03 December 2019
In Princeton, 1+1=2 for the wealthy, the math does not work for the less well-off.
A decade of designing homes for Princeton clients made me realize two reasons for the lack of middle income housing. One is the cost of land and labor. I’ve used cost-saving techniques like off-site fabrication, inexpensive materials and efficient layouts, but still the price of each dwelling unit is well over a million.
The second reason is the exclusionary zoning practices. Princeton’s zoning and approval system encourages large single-family homes on large lots. 23 Leigh has been occupied by two families since 1973. I proposed a compliant remodel/addition maintaining the original house, creating a senior-friendly unit with a 3-bedroom unit above. This month, the Zoning Board upheld an old township ordinance stating that two units ARE allowed if one resident can afford to own both. Same two units are NOT allowed if they are occupied by two owners or two renters, even though NJ courts said that towns cannot dictate who occupies the land.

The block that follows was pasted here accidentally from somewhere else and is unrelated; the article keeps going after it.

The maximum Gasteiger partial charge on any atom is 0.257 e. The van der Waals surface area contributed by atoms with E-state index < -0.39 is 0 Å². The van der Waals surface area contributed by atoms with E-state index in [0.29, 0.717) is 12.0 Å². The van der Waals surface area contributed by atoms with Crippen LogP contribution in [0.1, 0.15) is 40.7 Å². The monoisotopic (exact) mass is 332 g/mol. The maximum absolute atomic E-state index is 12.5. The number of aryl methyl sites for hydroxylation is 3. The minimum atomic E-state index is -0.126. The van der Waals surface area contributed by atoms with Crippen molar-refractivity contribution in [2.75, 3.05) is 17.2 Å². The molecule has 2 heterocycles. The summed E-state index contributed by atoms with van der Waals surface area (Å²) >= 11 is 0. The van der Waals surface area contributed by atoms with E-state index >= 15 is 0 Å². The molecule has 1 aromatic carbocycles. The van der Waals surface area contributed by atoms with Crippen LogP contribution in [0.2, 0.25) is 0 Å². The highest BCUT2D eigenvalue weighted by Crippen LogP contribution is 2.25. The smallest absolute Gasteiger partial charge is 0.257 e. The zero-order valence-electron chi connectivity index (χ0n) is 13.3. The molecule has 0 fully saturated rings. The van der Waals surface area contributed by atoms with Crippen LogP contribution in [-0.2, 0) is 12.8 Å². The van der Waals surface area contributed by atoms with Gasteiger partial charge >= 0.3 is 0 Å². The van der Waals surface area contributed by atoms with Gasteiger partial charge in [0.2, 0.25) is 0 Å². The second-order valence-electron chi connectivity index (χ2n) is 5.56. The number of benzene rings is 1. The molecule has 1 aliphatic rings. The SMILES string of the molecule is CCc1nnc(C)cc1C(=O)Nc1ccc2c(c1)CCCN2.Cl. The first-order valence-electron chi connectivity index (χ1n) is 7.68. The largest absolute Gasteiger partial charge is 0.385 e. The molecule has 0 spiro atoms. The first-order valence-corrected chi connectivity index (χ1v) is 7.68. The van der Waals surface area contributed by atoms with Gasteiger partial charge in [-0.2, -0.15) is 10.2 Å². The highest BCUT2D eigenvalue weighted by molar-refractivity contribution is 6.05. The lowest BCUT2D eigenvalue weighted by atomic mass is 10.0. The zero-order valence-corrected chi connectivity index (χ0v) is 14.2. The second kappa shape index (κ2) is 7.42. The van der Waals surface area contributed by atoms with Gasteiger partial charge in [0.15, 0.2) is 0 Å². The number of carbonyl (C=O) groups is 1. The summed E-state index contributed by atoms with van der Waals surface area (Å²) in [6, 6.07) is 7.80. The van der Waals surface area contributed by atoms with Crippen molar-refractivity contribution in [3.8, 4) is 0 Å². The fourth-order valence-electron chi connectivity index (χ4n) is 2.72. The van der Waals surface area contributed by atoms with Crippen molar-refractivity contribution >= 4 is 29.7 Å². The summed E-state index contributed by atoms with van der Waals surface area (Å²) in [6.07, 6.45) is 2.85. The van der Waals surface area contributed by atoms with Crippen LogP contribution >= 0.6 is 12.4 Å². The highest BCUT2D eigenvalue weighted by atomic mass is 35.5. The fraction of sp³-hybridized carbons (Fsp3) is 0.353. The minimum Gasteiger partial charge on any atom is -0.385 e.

I have chosen to challenge this ordinance in court. My goal is to end this exclusionary zoning practice because I believe it will help provide much needed variety of housing options. Additional information about 23 Leigh Avenue and our lawsuit are here. You can help create the “missing” middle-income housing by joining the lawsuit and/or adding a secondary dwelling unit to your property (contact us).
Quarry Street House Is Featured In Dezeen Magazine.
02 September 2016
22 August 2016
Phase 1 of Robert Road remodel is underway. See progress photos here.
10 August 2016
So exciting to have the building permit for Midcrest Way Remodel. Only took San Francisco Building department 2.5 years to review. See progress photos.